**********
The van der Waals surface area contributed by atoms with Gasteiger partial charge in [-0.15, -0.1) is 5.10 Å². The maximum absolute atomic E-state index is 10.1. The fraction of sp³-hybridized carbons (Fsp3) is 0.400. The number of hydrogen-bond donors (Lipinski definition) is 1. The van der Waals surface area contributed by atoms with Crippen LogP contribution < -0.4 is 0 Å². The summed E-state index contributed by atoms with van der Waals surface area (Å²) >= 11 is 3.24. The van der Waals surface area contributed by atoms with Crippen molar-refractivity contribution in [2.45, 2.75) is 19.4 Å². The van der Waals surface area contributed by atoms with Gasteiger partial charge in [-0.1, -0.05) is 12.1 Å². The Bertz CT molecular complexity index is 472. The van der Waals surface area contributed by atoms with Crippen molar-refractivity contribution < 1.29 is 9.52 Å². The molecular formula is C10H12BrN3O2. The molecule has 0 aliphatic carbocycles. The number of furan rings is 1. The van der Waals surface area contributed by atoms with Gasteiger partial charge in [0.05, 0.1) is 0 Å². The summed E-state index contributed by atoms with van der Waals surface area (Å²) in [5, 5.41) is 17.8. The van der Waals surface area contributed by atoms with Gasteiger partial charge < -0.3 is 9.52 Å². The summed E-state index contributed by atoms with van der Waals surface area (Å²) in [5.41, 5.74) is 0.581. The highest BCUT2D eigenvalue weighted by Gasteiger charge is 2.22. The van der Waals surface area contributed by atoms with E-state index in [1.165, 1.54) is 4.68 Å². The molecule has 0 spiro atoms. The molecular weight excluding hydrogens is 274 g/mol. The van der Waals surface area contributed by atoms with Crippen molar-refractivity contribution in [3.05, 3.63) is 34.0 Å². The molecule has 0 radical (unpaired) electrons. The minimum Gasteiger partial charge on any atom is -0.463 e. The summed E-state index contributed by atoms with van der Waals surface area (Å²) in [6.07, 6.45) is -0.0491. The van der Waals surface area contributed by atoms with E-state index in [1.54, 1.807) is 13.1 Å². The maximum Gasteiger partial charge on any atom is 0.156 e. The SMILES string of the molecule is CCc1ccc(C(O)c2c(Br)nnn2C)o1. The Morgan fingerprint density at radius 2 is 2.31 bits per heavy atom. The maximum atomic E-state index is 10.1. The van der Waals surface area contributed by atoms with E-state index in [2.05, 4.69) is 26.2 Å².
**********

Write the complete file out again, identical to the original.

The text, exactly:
The van der Waals surface area contributed by atoms with Gasteiger partial charge in [-0.15, -0.1) is 5.10 Å². The maximum absolute atomic E-state index is 10.1. The fraction of sp³-hybridized carbons (Fsp3) is 0.400. The number of hydrogen-bond donors (Lipinski definition) is 1. The van der Waals surface area contributed by atoms with Crippen LogP contribution < -0.4 is 0 Å². The summed E-state index contributed by atoms with van der Waals surface area (Å²) >= 11 is 3.24. The van der Waals surface area contributed by atoms with Crippen molar-refractivity contribution in [2.45, 2.75) is 19.4 Å². The van der Waals surface area contributed by atoms with Gasteiger partial charge in [-0.1, -0.05) is 12.1 Å². The Bertz CT molecular complexity index is 472. The van der Waals surface area contributed by atoms with Crippen molar-refractivity contribution < 1.29 is 9.52 Å². The molecular formula is C10H12BrN3O2. The molecule has 0 aliphatic carbocycles. The number of furan rings is 1. The van der Waals surface area contributed by atoms with Gasteiger partial charge in [0.05, 0.1) is 0 Å². The summed E-state index contributed by atoms with van der Waals surface area (Å²) in [5, 5.41) is 17.8. The van der Waals surface area contributed by atoms with Gasteiger partial charge < -0.3 is 9.52 Å². The summed E-state index contributed by atoms with van der Waals surface area (Å²) in [5.41, 5.74) is 0.581. The highest BCUT2D eigenvalue weighted by Gasteiger charge is 2.22. The van der Waals surface area contributed by atoms with E-state index in [1.165, 1.54) is 4.68 Å². The molecule has 0 spiro atoms. The molecular weight excluding hydrogens is 274 g/mol. The van der Waals surface area contributed by atoms with Crippen molar-refractivity contribution in [3.05, 3.63) is 34.0 Å². The molecule has 0 radical (unpaired) electrons. The minimum Gasteiger partial charge on any atom is -0.463 e. The summed E-state index contributed by atoms with van der Waals surface area (Å²) in [6.07, 6.45) is -0.0491. The van der Waals surface area contributed by atoms with E-state index in [1.54, 1.807) is 13.1 Å². The maximum Gasteiger partial charge on any atom is 0.156 e. The SMILES string of the molecule is CCc1ccc(C(O)c2c(Br)nnn2C)o1. The Morgan fingerprint density at radius 2 is 2.31 bits per heavy atom. The maximum atomic E-state index is 10.1. The van der Waals surface area contributed by atoms with E-state index in [2.05, 4.69) is 26.2 Å².